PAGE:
Hence, we attempted the detection of G. intestinalis and determinination of its genotype simultaneously by PCR and nucleotide sequencing of the IGS region in rDNA of G. intestinalis isolates recovered from humans and other animals.


Giardia isolates

The cysts were obtained from the feces of 9 people infected with G. intestinalis - 5 Chinese, 2 Laotians, and 2 Koreans. The K1 isolate originally obtained from a Korean cyst passer (Park et al., 1999) and the WB and GS strains from the American Type Culture Collection (Rockville, Maryland, USA) were cultured in the laboratory; thus, trophozoites were used. Giardia cysts were isolated from dogs admitted to animal hospitals in Seoul, and field mice (Apodemus agrarius) caught in Paju, Gyonggi-do (Province), Korea. Their cysts were isolated by the sucrose density gradient centrifugation method (Table 1) (Bingham and Meyer, 1979).

Genomic DNA extraction and PCR amplification of IGS

Genomic DNA of G. intestinalis isolates was extracted. Cultured trophozoites, and the cysts obtained from the feces of hosts underwent 5 cycles of freezethawing using liquid nitrogen, and were treated with lysis buffer (1% SDS, 20 mM Tris-HCl, 20 mM EDTA, 50 mM NaCl, pH 7.5) containing proteinase K. Genomic DNA was extracted using phenol/chloroform/isoamyl alcohol and chloroform, and treated with RNase. To amplify the rDNA containing the IGS by PCR, 2 primers (GLF and GSR) specific to the 3' end of LSU rDNA and the 5' end of SSU rDNA were used (Table 2). The PCR reaction solution was prepared with 10% glycerol, 0.01% gelatin, 0.25 mM dNTPs, 0.4 pmol of primers, and 10× PCR buffer (75 mM Tris-Cl (pH 9.0), 2.5 mM MgCl2, 15 mM (NH4)2SO4, 0.1 mg/ml BSA). G. intestinalis genomic DNA and 0.5 units of Taq DNA polymerase (SolGent Co, Daejeon, Korea) were added. For the PCR procedures, pre-denaturation was performed at 94℃ for 5 min. Then, denaturation was performed at 94℃ for 30 sec, annealing was performed at 56℃ for 30 sec, extension was performed at 72℃ for 5 min, and the procedure was repeated 30 times. Elongation was performed at 72℃ for 1.5 min finally.

Cloning and determination of the nucleotide sequence of the IGS

Amplified PCR products were electrophoresed on a 1% agarose gel and separated from the agarose gel using an UltraClean 15 DNA Purification kit (MO BIO Laboratories, Solana Beach, California, USA), and cloned into a pGEM® T-Easy vector (Promega, Madison, Wisconsin, USA). First, the nucleotide sequence near the portion of SP6 and T7 primer was determined. Additionally, by designing internal primers, the remaining portion of the nucleotide sequences was also determined. DNA sequences were analyzed by the dideoxy nucleotide chain termination method using a SEQ × 4 automatic DNA sequencer (Amersham Pharmacia Biotech, Etobicoke, Ontario, Canada).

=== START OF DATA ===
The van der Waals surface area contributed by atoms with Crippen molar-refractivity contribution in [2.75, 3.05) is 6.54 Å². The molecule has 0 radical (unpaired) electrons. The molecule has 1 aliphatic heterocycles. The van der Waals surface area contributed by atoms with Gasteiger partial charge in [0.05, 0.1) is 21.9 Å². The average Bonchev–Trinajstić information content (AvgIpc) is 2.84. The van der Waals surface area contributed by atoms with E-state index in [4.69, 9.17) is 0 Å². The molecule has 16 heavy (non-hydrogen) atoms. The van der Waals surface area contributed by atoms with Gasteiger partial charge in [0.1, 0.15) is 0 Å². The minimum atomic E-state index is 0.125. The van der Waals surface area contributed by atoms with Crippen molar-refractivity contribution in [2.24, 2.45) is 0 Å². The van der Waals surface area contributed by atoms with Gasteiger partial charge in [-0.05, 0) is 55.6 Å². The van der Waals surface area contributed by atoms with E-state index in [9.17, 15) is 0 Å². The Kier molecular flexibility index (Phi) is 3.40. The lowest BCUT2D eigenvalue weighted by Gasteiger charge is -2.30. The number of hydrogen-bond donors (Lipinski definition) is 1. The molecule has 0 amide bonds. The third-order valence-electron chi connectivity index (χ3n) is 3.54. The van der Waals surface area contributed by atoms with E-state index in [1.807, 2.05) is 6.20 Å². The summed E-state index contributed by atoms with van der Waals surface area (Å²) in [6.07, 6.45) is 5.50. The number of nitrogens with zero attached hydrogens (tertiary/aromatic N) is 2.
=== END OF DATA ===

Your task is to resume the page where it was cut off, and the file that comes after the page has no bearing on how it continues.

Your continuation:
Analysis of the nucleotide sequence of the IGS and designing of primers

Nucleotide sequences of the IGS region of G. intestinalis isolates were analyzed by multiple alignment analysis using the Clustal X program, and phylogenetic analysis was performed using the PAUP* (version 4.0) program. The nucleotide sequence of G. intestinalis rDNA (GenBank accession no. X52949) retrieved from the GenBank was compared with the nucleotide of the rDNA of human (GenBank accession no. U13369) and bacteria (GenBank accession no. J01859) using the Clustal X program. The primers specific to LSU and SSU rDNA of G. intestinalis were designed and termed GLF and GSR (Table 2). In addition, the nucleotide sequence of the IGS of G. intestinalis isolates was analyzed by multiple alignment and phylogenetic analysis using the Clustal X and PAUP*. Then, the PCR primers were designed to react specifically to 3 assemblages (A1, A2, and B) of G. intestinalis, termed GA1F, GA2F, GBF, and GABR (Table 2).

Specificity of IGS-PCR

IGS-PCR using assemblage A1-, A2-, and B-specific primers were applied to the genomic DNA of 12 G. intestinalis isolates. The genomic DNA of WB, K1, and GS isolates were used as positive controls. The genomic DNA of other protozoans, Entamoeba histolytica and Trichomonas vaginalis, as well as the bacteria Vibrio vulnificus and Escherichia coli were used. In addition, the specificity of IGS-PCR was examined by PCR using Giardia isolates from dogs and field mice. The genomic DNA was extracted from the cysts or cultured trophozoites using SDS lysis methods. The concentration of PCR amplification solution was prepared as described above for amplification of the rDNA region containing the IGS. The procedure was performed similarly, except that the annealing procedure was adjusted to 53℃ for 30 sec, taking into consideration the Tm value of the primers. The reaction products were electrophoresed on a 2% agarose gel.

Sensitivity of IGS-PCR

The minimum amount of genomic DNA of G. intestinalis that could be detected by IGS-PCR was examined using the genomic DNA. The concentration of extracted DNA was determined by reading the absorbance at 260 nm. Genomic DNA was serially diluted to the final concentrations in the PCR solution from 100 ng to 0.1 pg by 10-fold dilutions and PCR was performed. The concentration of the PCR solution was prepared identically as described above. Reaction products were electrophoresed.


PCR amplification and cloning of IGS